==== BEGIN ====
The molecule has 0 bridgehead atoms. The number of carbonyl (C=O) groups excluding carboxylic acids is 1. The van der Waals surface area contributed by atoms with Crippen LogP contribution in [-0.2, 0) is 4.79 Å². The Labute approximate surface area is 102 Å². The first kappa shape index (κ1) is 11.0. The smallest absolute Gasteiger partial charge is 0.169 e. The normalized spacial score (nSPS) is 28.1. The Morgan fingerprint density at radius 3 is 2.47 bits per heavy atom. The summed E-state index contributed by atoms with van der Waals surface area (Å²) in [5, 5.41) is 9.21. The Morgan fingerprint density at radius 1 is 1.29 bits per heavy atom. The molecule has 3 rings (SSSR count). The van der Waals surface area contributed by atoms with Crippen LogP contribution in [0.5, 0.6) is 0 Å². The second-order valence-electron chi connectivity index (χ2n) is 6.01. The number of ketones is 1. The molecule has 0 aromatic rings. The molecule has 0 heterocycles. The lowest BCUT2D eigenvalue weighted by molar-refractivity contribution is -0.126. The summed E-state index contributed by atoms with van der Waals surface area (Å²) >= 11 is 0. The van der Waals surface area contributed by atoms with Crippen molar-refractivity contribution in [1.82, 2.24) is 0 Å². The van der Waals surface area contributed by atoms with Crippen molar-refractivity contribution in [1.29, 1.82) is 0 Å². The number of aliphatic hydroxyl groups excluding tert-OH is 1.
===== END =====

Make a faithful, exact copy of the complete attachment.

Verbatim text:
The molecule has 0 bridgehead atoms. The number of carbonyl (C=O) groups excluding carboxylic acids is 1. The van der Waals surface area contributed by atoms with Crippen LogP contribution in [-0.2, 0) is 4.79 Å². The Labute approximate surface area is 102 Å². The first kappa shape index (κ1) is 11.0. The smallest absolute Gasteiger partial charge is 0.169 e. The normalized spacial score (nSPS) is 28.1. The Morgan fingerprint density at radius 3 is 2.47 bits per heavy atom. The summed E-state index contributed by atoms with van der Waals surface area (Å²) in [5, 5.41) is 9.21. The Morgan fingerprint density at radius 1 is 1.29 bits per heavy atom. The molecule has 3 rings (SSSR count). The van der Waals surface area contributed by atoms with Crippen LogP contribution in [0.5, 0.6) is 0 Å². The second-order valence-electron chi connectivity index (χ2n) is 6.01. The number of ketones is 1. The molecule has 0 aromatic rings. The molecule has 0 heterocycles. The lowest BCUT2D eigenvalue weighted by molar-refractivity contribution is -0.126. The summed E-state index contributed by atoms with van der Waals surface area (Å²) >= 11 is 0. The van der Waals surface area contributed by atoms with Crippen molar-refractivity contribution in [1.82, 2.24) is 0 Å². The van der Waals surface area contributed by atoms with Crippen molar-refractivity contribution in [1.29, 1.82) is 0 Å². The number of aliphatic hydroxyl groups excluding tert-OH is 1.